2. Include diverse perspectives. Assemble a team with diverse experiences and viewpoints. Bring together people from different parts of the business with various disciplines, backgrounds, and generations. This will help them generate ideas. Employees have an incredible potential to provide outstanding insights and ideas about organizational practices, customers, and broader business goals.
      3. Make time for thinking. Nobel Prize Winner Daniel Kahneman, in his book Thinking Fast and Slow, describes how behavior is determined by two systems in our mind – the conscious and the automatic – and how these two systems fight over how we behave. Automatic behavior occurs without awareness, is initiated without intention, continues without control, and operates efficiently or with little effort. We need to allow employees time for conscious thinking, which will yield more creative, high-potential ideas. Some firms select a weekday where meetings are prohibited and employees are encouraged to think about the business and explore the resulting ideas.
      4. Be action ready. The world is changing quickly and you must be ready to move. Many larger organizations with established hierarchies and bureaucracies struggle with acting quickly. And while they discuss and deliberate, their more nimble competitors and new entrants are taking the lead in the marketplace.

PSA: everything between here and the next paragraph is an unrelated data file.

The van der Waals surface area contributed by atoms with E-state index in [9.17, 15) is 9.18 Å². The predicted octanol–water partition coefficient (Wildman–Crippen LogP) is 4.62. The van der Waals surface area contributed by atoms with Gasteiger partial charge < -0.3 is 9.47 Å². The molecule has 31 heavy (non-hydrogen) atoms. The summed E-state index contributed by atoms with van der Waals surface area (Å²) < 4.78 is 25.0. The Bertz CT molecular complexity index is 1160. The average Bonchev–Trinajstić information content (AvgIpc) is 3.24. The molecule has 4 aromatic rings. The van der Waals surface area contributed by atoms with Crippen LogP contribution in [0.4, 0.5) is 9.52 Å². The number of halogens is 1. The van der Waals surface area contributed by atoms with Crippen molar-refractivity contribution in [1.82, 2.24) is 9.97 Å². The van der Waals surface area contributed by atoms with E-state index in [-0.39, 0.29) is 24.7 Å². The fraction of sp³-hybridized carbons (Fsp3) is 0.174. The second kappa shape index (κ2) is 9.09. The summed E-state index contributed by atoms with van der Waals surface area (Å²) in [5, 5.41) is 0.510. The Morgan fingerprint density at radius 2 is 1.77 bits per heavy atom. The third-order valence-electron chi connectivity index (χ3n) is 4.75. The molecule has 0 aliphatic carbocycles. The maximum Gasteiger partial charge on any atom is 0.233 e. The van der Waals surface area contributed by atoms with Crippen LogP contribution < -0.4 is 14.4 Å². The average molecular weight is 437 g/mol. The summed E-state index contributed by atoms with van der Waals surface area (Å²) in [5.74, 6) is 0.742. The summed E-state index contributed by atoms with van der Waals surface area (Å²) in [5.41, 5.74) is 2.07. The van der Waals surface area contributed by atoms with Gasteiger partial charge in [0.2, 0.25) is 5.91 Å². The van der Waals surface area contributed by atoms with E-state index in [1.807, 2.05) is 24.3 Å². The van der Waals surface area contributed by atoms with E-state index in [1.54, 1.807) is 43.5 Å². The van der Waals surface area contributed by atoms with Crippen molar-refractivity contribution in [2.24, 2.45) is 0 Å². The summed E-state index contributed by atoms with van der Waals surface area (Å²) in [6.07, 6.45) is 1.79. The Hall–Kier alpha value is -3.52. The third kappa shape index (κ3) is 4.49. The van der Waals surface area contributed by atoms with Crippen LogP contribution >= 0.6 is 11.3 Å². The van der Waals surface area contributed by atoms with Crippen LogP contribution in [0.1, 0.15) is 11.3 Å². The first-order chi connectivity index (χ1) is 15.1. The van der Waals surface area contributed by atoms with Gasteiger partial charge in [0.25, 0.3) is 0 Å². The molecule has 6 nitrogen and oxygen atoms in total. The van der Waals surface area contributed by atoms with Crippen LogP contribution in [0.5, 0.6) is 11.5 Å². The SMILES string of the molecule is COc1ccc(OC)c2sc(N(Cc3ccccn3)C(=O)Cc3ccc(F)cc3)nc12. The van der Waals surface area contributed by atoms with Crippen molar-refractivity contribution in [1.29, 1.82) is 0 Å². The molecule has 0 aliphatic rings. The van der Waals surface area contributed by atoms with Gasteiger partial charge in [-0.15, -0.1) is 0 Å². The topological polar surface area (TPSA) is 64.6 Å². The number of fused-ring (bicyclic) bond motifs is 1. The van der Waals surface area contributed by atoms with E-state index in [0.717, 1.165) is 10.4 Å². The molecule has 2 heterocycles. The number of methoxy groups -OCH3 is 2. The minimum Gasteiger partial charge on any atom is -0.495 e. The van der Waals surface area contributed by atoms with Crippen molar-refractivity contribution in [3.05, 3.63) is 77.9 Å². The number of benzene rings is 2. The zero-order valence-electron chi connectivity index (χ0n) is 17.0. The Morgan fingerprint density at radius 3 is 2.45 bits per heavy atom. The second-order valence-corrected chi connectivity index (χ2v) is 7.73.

5. Embrace change. Innovation requires change across multiple aspects of the organization. Sometimes, that change will be almost existential, including changes to the business model, processes, organizational structure, or supporting technology. That level of change can be threatening to people in the business. But you can’t be tentative and still succeed. You have to implement all the changes necessary to allow successful innovation. Leaders have a critical role in changing the culture to foster innovation. They must be open to changing themselves and supporting others to take risks and make mistakes. Leaders must also demonstrate the courage to push through the changes that drive successful innovation. This can also help convince employees to believe in the changes being made – and that the company will support their efforts.